While discussing the European-Chinese "confrontation" in Serbia for primacy in helping Serbia, local media began to raise quite natural questions: why wasn't Russia friendly in Serbia's list of assisted countries? Why, in such a difficult situation, has it simply disappeared from the radar of the local public and politicians who constantly mention cultural unions and fraternal relations with a friend from the East? What happened that in such a difficult situation, no one even pointed a finger at the "savior Putin" who is extremely popular with the local population?

In fact, the answer to these questions is quite simple: the Kremlin is simply not interested in helping Belgrade. At least until in Serbia the public begins to ask questions similar to the above and until the Serbian authorities turn to the "brotherly people" for help. Providing sincere and unhelpful help, no matter who it is intended to be - to the fraternal people or to someone else - just doesn't fit in and has never been part of the Kremlin's ideology. By any manifestation of "charity", especially if its initiative comes from the Kremlin itself, there is a clear foreign policy calculation and a desire to get the maximum benefit. This was also the case with Italy, assisting the Kremlin, counting on its vote against the continuation of EU sanctions and the further destruction of European unity.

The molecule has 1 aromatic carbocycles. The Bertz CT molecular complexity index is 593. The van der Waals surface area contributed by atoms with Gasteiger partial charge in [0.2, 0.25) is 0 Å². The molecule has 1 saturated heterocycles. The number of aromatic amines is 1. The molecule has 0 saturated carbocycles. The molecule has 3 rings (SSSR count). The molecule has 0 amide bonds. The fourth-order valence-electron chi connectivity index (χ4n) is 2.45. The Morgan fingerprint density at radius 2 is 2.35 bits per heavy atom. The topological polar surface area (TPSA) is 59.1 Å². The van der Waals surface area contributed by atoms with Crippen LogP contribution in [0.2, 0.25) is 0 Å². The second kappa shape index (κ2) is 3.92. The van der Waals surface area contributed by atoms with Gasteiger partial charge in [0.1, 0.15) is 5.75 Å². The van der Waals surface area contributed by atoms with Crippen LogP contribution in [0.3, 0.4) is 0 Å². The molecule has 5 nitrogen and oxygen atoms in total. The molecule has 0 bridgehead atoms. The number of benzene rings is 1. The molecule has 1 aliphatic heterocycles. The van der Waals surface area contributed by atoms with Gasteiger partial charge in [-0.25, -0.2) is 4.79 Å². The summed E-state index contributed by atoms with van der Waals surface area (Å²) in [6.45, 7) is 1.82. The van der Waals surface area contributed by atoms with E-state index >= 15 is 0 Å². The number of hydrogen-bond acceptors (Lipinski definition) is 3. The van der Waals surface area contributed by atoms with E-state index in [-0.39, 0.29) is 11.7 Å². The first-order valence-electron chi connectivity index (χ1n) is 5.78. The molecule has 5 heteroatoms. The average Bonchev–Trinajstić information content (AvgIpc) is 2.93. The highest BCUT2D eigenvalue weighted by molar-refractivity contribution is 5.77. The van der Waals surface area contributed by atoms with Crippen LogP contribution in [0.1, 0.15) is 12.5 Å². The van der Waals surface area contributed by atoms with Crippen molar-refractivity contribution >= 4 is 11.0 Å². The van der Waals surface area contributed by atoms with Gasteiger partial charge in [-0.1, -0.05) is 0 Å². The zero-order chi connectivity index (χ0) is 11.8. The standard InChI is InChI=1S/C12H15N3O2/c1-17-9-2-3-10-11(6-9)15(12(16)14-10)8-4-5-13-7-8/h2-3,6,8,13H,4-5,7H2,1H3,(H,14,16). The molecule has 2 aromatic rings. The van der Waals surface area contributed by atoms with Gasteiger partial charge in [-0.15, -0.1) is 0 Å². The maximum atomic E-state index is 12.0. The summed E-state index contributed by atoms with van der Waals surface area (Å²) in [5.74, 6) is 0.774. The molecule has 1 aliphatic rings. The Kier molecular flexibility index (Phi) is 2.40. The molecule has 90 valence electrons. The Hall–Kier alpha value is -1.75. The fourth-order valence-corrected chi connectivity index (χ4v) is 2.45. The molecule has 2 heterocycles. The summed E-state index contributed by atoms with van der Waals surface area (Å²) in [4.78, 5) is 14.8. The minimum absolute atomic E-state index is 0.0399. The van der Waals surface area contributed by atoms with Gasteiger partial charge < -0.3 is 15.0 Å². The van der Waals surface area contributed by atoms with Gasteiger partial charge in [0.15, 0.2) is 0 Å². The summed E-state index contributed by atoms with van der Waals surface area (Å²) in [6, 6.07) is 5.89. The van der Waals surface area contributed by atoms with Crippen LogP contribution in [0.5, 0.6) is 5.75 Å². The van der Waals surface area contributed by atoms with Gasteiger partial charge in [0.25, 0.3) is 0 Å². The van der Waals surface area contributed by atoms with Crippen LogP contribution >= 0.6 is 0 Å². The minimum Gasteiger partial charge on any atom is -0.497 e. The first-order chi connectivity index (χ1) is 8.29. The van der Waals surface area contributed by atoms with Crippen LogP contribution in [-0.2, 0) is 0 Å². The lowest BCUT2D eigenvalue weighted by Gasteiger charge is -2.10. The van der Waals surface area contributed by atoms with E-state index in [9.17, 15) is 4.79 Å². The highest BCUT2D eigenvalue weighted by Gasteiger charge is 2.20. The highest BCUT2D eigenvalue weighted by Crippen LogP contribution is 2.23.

In the case of Serbia, Russia will not receive the benefits of similar weight, because it already has everything it needs. Serbian authorities, the vast majority of local media, and Russian propaganda create an ideal image for Serbian society of Russia and its president. So why should Russia use its extra resources where there will be no return? Moreover, it is possible that Russian resources are limited.